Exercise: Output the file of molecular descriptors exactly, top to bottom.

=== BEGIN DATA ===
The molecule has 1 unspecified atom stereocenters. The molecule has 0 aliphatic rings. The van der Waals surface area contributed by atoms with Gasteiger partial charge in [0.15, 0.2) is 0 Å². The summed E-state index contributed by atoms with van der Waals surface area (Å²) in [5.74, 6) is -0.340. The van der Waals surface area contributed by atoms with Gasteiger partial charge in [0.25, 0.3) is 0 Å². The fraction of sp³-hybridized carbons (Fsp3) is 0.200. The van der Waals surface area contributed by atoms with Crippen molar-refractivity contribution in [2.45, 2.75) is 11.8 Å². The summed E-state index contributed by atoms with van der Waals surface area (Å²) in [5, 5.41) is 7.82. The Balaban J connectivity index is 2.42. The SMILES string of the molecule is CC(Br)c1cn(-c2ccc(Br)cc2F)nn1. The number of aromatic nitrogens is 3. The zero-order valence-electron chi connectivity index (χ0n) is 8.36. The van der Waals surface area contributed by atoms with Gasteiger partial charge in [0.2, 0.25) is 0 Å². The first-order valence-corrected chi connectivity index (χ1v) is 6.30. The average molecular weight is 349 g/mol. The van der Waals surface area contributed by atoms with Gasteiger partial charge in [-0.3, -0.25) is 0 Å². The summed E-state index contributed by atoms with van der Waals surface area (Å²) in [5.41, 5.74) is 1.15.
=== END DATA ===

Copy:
The molecule has 1 unspecified atom stereocenters. The molecule has 0 aliphatic rings. The van der Waals surface area contributed by atoms with Gasteiger partial charge in [0.15, 0.2) is 0 Å². The summed E-state index contributed by atoms with van der Waals surface area (Å²) in [5.74, 6) is -0.340. The van der Waals surface area contributed by atoms with Gasteiger partial charge in [0.25, 0.3) is 0 Å². The fraction of sp³-hybridized carbons (Fsp3) is 0.200. The van der Waals surface area contributed by atoms with Crippen molar-refractivity contribution in [2.45, 2.75) is 11.8 Å². The summed E-state index contributed by atoms with van der Waals surface area (Å²) in [5, 5.41) is 7.82. The Balaban J connectivity index is 2.42. The SMILES string of the molecule is CC(Br)c1cn(-c2ccc(Br)cc2F)nn1. The number of aromatic nitrogens is 3. The zero-order valence-electron chi connectivity index (χ0n) is 8.36. The van der Waals surface area contributed by atoms with Gasteiger partial charge in [0.2, 0.25) is 0 Å². The first-order valence-corrected chi connectivity index (χ1v) is 6.30. The average molecular weight is 349 g/mol. The van der Waals surface area contributed by atoms with Gasteiger partial charge in [-0.3, -0.25) is 0 Å². The summed E-state index contributed by atoms with van der Waals surface area (Å²) in [5.41, 5.74) is 1.15.